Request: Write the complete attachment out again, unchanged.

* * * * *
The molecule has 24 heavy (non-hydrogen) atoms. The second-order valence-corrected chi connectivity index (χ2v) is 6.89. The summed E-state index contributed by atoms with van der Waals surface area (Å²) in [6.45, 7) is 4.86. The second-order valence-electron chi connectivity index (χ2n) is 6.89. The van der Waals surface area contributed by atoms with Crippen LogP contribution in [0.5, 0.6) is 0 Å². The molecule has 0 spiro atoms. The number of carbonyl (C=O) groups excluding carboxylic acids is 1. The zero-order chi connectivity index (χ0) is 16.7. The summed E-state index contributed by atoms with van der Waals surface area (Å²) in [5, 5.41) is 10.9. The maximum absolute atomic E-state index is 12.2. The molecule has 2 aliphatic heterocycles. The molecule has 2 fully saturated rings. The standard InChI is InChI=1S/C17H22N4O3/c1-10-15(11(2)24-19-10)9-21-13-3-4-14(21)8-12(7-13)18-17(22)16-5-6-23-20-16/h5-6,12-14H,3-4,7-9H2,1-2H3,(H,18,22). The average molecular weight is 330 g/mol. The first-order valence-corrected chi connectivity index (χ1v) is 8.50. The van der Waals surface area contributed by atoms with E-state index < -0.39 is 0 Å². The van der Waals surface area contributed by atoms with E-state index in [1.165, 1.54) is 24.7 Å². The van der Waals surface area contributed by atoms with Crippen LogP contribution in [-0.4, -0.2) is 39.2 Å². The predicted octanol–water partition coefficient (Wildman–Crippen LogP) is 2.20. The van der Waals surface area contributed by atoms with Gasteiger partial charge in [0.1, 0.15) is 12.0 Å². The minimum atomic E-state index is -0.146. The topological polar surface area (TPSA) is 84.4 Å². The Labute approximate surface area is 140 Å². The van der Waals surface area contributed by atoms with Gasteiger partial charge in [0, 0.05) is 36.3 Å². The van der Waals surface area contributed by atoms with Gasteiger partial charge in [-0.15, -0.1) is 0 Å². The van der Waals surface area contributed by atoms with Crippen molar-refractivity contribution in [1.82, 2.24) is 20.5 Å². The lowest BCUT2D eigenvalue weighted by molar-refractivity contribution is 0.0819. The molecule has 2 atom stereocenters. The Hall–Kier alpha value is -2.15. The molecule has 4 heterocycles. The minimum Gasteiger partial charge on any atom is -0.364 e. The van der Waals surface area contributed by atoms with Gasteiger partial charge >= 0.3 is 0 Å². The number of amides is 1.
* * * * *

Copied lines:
The molecule has 24 heavy (non-hydrogen) atoms. The second-order valence-corrected chi connectivity index (χ2v) is 6.89. The summed E-state index contributed by atoms with van der Waals surface area (Å²) in [6.45, 7) is 4.86. The second-order valence-electron chi connectivity index (χ2n) is 6.89. The van der Waals surface area contributed by atoms with Crippen LogP contribution in [0.5, 0.6) is 0 Å². The molecule has 0 spiro atoms. The number of carbonyl (C=O) groups excluding carboxylic acids is 1. The zero-order chi connectivity index (χ0) is 16.7. The summed E-state index contributed by atoms with van der Waals surface area (Å²) in [5, 5.41) is 10.9. The maximum absolute atomic E-state index is 12.2. The molecule has 2 aliphatic heterocycles. The molecule has 2 fully saturated rings. The standard InChI is InChI=1S/C17H22N4O3/c1-10-15(11(2)24-19-10)9-21-13-3-4-14(21)8-12(7-13)18-17(22)16-5-6-23-20-16/h5-6,12-14H,3-4,7-9H2,1-2H3,(H,18,22). The average molecular weight is 330 g/mol. The first-order valence-corrected chi connectivity index (χ1v) is 8.50. The van der Waals surface area contributed by atoms with E-state index < -0.39 is 0 Å². The van der Waals surface area contributed by atoms with E-state index in [1.165, 1.54) is 24.7 Å². The van der Waals surface area contributed by atoms with Crippen LogP contribution in [-0.4, -0.2) is 39.2 Å². The predicted octanol–water partition coefficient (Wildman–Crippen LogP) is 2.20. The van der Waals surface area contributed by atoms with Gasteiger partial charge in [0.1, 0.15) is 12.0 Å². The minimum atomic E-state index is -0.146. The topological polar surface area (TPSA) is 84.4 Å². The Labute approximate surface area is 140 Å². The van der Waals surface area contributed by atoms with Gasteiger partial charge in [0, 0.05) is 36.3 Å². The van der Waals surface area contributed by atoms with Gasteiger partial charge in [-0.15, -0.1) is 0 Å². The van der Waals surface area contributed by atoms with Crippen molar-refractivity contribution in [1.82, 2.24) is 20.5 Å². The lowest BCUT2D eigenvalue weighted by molar-refractivity contribution is 0.0819. The molecule has 2 atom stereocenters. The Hall–Kier alpha value is -2.15. The molecule has 4 heterocycles. The minimum Gasteiger partial charge on any atom is -0.364 e. The van der Waals surface area contributed by atoms with Gasteiger partial charge >= 0.3 is 0 Å². The number of amides is 1.